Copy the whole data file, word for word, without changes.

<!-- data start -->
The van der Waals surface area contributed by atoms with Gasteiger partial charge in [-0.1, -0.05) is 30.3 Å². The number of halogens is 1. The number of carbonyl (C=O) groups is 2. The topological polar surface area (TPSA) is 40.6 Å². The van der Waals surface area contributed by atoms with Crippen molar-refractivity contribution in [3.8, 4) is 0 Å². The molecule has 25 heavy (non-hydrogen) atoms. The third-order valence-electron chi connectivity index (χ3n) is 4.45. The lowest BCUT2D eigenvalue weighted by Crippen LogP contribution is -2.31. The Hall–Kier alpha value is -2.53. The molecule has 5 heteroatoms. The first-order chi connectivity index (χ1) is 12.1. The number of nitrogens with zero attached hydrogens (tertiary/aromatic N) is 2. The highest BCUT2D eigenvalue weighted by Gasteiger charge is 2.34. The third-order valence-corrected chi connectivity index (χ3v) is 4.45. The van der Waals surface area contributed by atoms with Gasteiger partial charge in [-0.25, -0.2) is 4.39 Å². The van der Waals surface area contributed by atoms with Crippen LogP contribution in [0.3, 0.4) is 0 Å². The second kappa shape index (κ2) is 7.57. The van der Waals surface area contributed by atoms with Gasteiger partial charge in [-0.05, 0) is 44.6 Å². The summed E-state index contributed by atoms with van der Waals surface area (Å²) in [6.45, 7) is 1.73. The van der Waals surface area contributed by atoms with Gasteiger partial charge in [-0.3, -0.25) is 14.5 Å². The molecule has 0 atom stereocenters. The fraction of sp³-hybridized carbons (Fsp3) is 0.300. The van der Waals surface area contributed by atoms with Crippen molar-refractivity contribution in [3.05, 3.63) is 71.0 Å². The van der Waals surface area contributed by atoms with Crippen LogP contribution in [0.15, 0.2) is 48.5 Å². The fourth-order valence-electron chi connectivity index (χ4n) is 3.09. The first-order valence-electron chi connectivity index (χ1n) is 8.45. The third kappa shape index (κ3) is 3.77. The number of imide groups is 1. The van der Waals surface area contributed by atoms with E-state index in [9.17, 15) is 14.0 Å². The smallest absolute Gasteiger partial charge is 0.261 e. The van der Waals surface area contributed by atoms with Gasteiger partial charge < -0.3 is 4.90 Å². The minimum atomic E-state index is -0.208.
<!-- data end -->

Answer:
The van der Waals surface area contributed by atoms with Gasteiger partial charge in [-0.1, -0.05) is 30.3 Å². The number of halogens is 1. The number of carbonyl (C=O) groups is 2. The topological polar surface area (TPSA) is 40.6 Å². The van der Waals surface area contributed by atoms with Crippen molar-refractivity contribution in [3.8, 4) is 0 Å². The molecule has 25 heavy (non-hydrogen) atoms. The third-order valence-electron chi connectivity index (χ3n) is 4.45. The lowest BCUT2D eigenvalue weighted by Crippen LogP contribution is -2.31. The Hall–Kier alpha value is -2.53. The molecule has 5 heteroatoms. The first-order chi connectivity index (χ1) is 12.1. The number of nitrogens with zero attached hydrogens (tertiary/aromatic N) is 2. The highest BCUT2D eigenvalue weighted by Gasteiger charge is 2.34. The third-order valence-corrected chi connectivity index (χ3v) is 4.45. The van der Waals surface area contributed by atoms with Gasteiger partial charge in [-0.25, -0.2) is 4.39 Å². The van der Waals surface area contributed by atoms with Crippen LogP contribution in [0.3, 0.4) is 0 Å². The second kappa shape index (κ2) is 7.57. The van der Waals surface area contributed by atoms with Gasteiger partial charge in [-0.05, 0) is 44.6 Å². The summed E-state index contributed by atoms with van der Waals surface area (Å²) in [6.45, 7) is 1.73. The van der Waals surface area contributed by atoms with Gasteiger partial charge in [-0.3, -0.25) is 14.5 Å². The molecule has 0 atom stereocenters. The fraction of sp³-hybridized carbons (Fsp3) is 0.300. The van der Waals surface area contributed by atoms with Crippen molar-refractivity contribution in [3.05, 3.63) is 71.0 Å². The van der Waals surface area contributed by atoms with Crippen LogP contribution in [0.15, 0.2) is 48.5 Å². The fourth-order valence-electron chi connectivity index (χ4n) is 3.09. The first-order valence-electron chi connectivity index (χ1n) is 8.45. The third kappa shape index (κ3) is 3.77. The number of imide groups is 1. The van der Waals surface area contributed by atoms with E-state index in [9.17, 15) is 14.0 Å². The smallest absolute Gasteiger partial charge is 0.261 e. The van der Waals surface area contributed by atoms with Gasteiger partial charge < -0.3 is 4.90 Å². The minimum atomic E-state index is -0.208.